Ann Marie Fleming’s Window Horses forays into personal identity

By Kristi Alexandra
@kristialexandra

Ann Marie Fleming’s latest film, Window Horses: The Poetic Persian Epiphany of Rosie Ming, has all the trappings of a children’s movie: it’s animated, it’s told through the lens of a relatable young woman, it touches on themes of self-discovery. In real life, however, our moments of self-actualization are very adult. And between childhood and adulthood is where we meet our protagonist Rosie Ming.

In the feature-length film, Rosie (voiced by the iconic Sandra Oh) is a young Canadian poet of Chinese-Iranian heritage. Consistently capped in a beret, the closet poet dreams of Paris when she learns she’s been invited to Iran to perform at poetry festival. Unbeknownst to even her best friend Kelly (Ellen Page) and her over-protective Chinese grandmother Gloria (Nancy Kwan), Ming’s published poetry catches the attention of the thriving poetry community in Iran.

“There’s this whole thing that women have, this imposter syndrome, that we have to do something so many times before we can confidently say it,” Fleming offers on her stick-girl-inspired character’s modesty.

Window Horses (Trailer) from NFB/marketing on Vimeo.

“[Poetry] is something that was very personal to her, that she had the gumption to do, but it was this secret life that she had. She didn’t even tell her family.”

Struggling between artistic self-discovery and her foray into her own cultural background, Rosie is the personification of the interest versus identity paradigm.

“As an artist, it’s something that people roll their eyes at,” the Vancouver director empathizes. “When you’re trying to change and break out of your past, you meet a lot of resistance. It’s a human issue, that the people we’re trying to grow into, the people who know us best are the most resistant to that kind of change.”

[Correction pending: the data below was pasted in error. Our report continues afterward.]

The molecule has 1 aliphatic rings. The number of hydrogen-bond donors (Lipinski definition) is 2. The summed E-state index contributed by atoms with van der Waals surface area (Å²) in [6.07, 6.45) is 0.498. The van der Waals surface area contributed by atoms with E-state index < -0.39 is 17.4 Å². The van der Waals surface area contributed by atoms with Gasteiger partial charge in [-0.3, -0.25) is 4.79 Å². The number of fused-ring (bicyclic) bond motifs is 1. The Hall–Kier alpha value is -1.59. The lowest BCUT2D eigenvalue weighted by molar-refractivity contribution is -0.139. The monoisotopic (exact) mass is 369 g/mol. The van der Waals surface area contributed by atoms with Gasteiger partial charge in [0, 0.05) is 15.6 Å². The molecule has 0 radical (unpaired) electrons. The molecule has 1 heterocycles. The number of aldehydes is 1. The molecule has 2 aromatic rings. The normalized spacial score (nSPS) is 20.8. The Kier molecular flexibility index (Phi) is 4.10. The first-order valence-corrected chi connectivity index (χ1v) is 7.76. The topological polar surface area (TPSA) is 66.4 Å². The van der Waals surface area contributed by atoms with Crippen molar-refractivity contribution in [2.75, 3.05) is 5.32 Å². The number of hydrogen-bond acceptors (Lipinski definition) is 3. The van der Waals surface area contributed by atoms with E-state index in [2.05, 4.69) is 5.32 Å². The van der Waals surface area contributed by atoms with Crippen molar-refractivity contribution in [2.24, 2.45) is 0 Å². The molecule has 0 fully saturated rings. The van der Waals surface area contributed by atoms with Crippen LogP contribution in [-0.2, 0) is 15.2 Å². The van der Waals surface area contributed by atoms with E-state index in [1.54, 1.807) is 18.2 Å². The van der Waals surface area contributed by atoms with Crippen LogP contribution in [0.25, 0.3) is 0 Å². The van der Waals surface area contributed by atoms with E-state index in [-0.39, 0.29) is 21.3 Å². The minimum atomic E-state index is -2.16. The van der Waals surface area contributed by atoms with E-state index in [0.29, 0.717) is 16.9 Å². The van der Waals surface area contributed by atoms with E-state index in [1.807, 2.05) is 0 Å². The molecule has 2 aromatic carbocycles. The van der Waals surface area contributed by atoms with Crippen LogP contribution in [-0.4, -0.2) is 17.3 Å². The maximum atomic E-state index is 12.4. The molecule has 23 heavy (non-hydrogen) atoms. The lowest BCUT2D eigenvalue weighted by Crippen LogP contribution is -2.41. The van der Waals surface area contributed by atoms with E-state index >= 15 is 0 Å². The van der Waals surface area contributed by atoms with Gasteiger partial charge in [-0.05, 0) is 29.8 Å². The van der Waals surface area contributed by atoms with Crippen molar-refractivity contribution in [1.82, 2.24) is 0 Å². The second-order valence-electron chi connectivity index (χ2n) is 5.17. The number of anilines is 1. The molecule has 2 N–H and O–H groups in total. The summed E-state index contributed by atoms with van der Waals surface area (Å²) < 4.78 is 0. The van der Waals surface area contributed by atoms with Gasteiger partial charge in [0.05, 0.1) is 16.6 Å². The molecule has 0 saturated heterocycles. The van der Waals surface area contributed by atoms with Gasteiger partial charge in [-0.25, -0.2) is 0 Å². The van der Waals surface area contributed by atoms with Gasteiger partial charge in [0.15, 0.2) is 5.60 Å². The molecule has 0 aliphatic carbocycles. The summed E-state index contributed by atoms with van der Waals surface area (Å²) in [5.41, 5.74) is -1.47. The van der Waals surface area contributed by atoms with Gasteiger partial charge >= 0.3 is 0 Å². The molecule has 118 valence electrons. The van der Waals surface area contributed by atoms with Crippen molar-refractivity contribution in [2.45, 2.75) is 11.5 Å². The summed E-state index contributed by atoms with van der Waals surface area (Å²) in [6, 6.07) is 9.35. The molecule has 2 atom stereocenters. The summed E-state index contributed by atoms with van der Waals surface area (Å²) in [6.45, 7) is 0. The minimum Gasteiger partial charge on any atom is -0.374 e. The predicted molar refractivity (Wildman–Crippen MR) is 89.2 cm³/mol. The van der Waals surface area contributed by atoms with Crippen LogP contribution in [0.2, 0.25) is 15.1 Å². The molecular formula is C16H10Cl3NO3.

During her trip to Iran, Rosie runs into all the people who eventually hold a mirror to her own experience, including her own estranged father, helping her identify with her own roots.

“Rosie is somewhere in her 20s,” Fleming explains. “I feel, in their 20s, is when a lot of people start to think about their roots. You took everything for granted up until a certain point and then when you  become an adult, you start to wonder more about these things and do these explorations.”

Fleming herself is from Eurasian descent, and the film touches on the identity quandaries she herself has faced. “I’m totally embedded in her discovery, and we’re kind of going on this journey together,” she admits.

What’s captivating about Window Horses doesn’t lie just in Rosie’s story, however. Lending to the film’s allure is its engrossing art-style. Senses are punctuated by fantastical animation, wherein music and emotion are visibly alive.

“Of course, it’s also through her point of view and she does look at the world through these rose-coloured glasses,” Fleming says. “I made it animated because really that made it possible. All of these beautiful things come out of it: it is a point-of-view film, so I was able to work with all of these artists and it’s all represented in a completely different style as Rosie’s view of the world expands.”

Along with Rosie Ming and Window Horses, Fleming has travelled to Toronto, San Francisco, Copenhagen, Honolulu, Istanbul and more.

Window Horses made its theatrical debut on March 10 and is currently showing at Vancouver’s International Village theatre.

 

Kristi Alexandra is an unabashed wino and wannabe musician. Her talents include drinking an entire bottle of cabernet sauvignon, singing in the bathtub, and falling asleep.